VIRGINIA BEACH -- The smoky bar at the Gen. MacArthur Memorial VFW Post 392 is the kind of place Sen. John F. Kerry is counting on for what his presidential campaign strategists predict will be an upset in Virginia on Election Day.
Aging veterans, many of whom, like Kerry, served in Vietnam, light up with American-flag lighters and down domestic beer. They are farmers and computer technicians and karaoke singers, but most say they define themselves by their years as master chiefs or majors or petty officers.
David Howard, left, Andy Love and "Wild Bill" Redburn stop by VFW Post 392 several times a week for drinks and conversation that often turns to politics.
(Jay Paul For The Washington Post)
Kerry, too, harks back more than 30 years in many campaign ads and speeches. But if the Massachusetts Democrat is hoping that his military kinship with the post's 1,549 veterans will earn their votes, the men sitting around the bar one night last week said, he is the one in for a surprise.
"He wants to cash in and play on his credentials as a war hero," said David Howard, 53, who spent four years in Vietnam with the Army. "But when he came back, the very first thing he did was he co-founded the [Vietnam] Veterans Against the War. If you went and served and then you came back and you were totally against the war, okay, I can buy that. But today, you want to wrap yourself in the flag. You want to be Senator Kerry reporting for duty. I don't think you can have it both ways."
The men here don't like war protesters, and the men's room offers proof: Pictures of Vietnam War protester Jane Fonda are plastered in each urinal.
In an extended conversation with about a dozen veterans around the bar, all said they will vote for President Bush, and many cited Kerry's actions when he came home from the war. After returning from Vietnam with three Purple Hearts, Kerry led antiwar protests and testified forcefully at a Senate hearing that the war was wrong.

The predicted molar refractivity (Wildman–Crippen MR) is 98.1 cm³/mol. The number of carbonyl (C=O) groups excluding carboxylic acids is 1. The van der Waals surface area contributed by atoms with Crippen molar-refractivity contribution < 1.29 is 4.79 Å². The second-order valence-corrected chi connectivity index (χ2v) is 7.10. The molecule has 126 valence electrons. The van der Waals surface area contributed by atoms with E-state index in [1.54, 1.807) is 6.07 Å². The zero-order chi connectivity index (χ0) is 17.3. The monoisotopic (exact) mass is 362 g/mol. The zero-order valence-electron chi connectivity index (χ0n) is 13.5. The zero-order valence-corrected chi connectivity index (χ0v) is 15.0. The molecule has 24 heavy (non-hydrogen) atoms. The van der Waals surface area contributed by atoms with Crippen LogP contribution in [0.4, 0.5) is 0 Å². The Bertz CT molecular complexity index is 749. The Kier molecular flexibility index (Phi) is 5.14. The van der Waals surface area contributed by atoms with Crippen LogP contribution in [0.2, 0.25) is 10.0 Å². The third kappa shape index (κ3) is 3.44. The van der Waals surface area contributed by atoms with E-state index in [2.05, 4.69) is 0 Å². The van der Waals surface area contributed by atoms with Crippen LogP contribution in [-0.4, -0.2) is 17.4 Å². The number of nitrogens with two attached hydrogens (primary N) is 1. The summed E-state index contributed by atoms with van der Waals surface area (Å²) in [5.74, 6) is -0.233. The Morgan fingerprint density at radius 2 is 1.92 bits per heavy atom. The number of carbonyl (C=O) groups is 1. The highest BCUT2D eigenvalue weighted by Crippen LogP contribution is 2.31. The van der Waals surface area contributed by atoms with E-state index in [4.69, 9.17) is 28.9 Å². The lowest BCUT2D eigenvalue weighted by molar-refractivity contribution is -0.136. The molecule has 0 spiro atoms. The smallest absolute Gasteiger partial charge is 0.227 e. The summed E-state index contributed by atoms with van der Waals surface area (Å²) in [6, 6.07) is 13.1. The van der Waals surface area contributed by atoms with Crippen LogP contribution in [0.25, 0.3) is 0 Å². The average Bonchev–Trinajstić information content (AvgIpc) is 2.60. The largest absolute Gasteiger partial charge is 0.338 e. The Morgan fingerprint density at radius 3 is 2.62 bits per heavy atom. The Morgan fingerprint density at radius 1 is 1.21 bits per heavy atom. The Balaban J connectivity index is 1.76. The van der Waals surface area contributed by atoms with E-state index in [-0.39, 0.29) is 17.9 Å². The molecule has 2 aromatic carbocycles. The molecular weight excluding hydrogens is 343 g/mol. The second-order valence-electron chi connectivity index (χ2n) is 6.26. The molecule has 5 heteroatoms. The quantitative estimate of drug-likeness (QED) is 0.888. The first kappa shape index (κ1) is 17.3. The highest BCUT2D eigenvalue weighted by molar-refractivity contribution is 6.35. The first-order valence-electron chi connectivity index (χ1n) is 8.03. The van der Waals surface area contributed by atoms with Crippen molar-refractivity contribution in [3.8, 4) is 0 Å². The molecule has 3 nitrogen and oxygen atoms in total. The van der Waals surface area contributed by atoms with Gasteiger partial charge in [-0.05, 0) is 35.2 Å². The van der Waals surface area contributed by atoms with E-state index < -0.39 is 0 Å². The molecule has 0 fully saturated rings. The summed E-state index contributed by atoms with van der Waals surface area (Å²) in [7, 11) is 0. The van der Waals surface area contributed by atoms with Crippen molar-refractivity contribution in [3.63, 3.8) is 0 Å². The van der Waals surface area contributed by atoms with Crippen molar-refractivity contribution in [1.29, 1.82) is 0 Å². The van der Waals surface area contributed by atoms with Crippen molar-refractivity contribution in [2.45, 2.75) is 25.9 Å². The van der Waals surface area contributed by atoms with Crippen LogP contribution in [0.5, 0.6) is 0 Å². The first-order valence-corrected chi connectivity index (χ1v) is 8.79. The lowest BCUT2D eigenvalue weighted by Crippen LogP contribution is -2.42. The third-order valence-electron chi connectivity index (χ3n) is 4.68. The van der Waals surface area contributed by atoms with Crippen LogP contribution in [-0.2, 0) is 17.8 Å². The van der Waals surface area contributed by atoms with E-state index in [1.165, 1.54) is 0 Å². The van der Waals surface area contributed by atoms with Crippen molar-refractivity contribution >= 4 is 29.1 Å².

Few at the Veterans of Foreign Wars post said they thought that record would get Kerry many votes among their peers in this heavily military and Republican area.
"Kerry did go there," said John Berrenger, 59, a former senior chief in the Navy, referring to Kerry's service in the Navy during the Vietnam War. "Bush didn't. But when he came back, he threw his medals away and became antiwar."
Kerry contends that he did not throw away his medals. But Berrenger said there's no question he will vote to reelect Bush.
Berrenger said he's not happy with Bush's prosecution of the war in Iraq. "He got us in there the wrong way," he said. But "as for the rest of it -- the tax cuts -- I'm all for it."
Kerry strategists have said they believe the Democrat can win Virginia's 13 electoral votes this year, despite the Republican Party's recent lock on presidential elections here. They said that Kerry can score big in Northern Virginia and that his economic message will play well in poor areas where jobs have been sent overseas.
And they said Kerry's profile as a Vietnam veteran and his work as a senator on behalf of veterans will appeal to many of the state's 750,000 or so residents who were once in the military.
"John Kerry is himself a veteran, and he has shown that he very much wants to continue that association," said Tad Devine, a senior strategist for Kerry. During the primaries, he said, "the campaign targeted 10,000 veterans in Iowa. They were very receptive to his message."
Bush campaign officials said they are not worried. Matthew Dowd, their chief strategist, said he believes Bush is doing better among veterans this election season than he did among that group in 2000.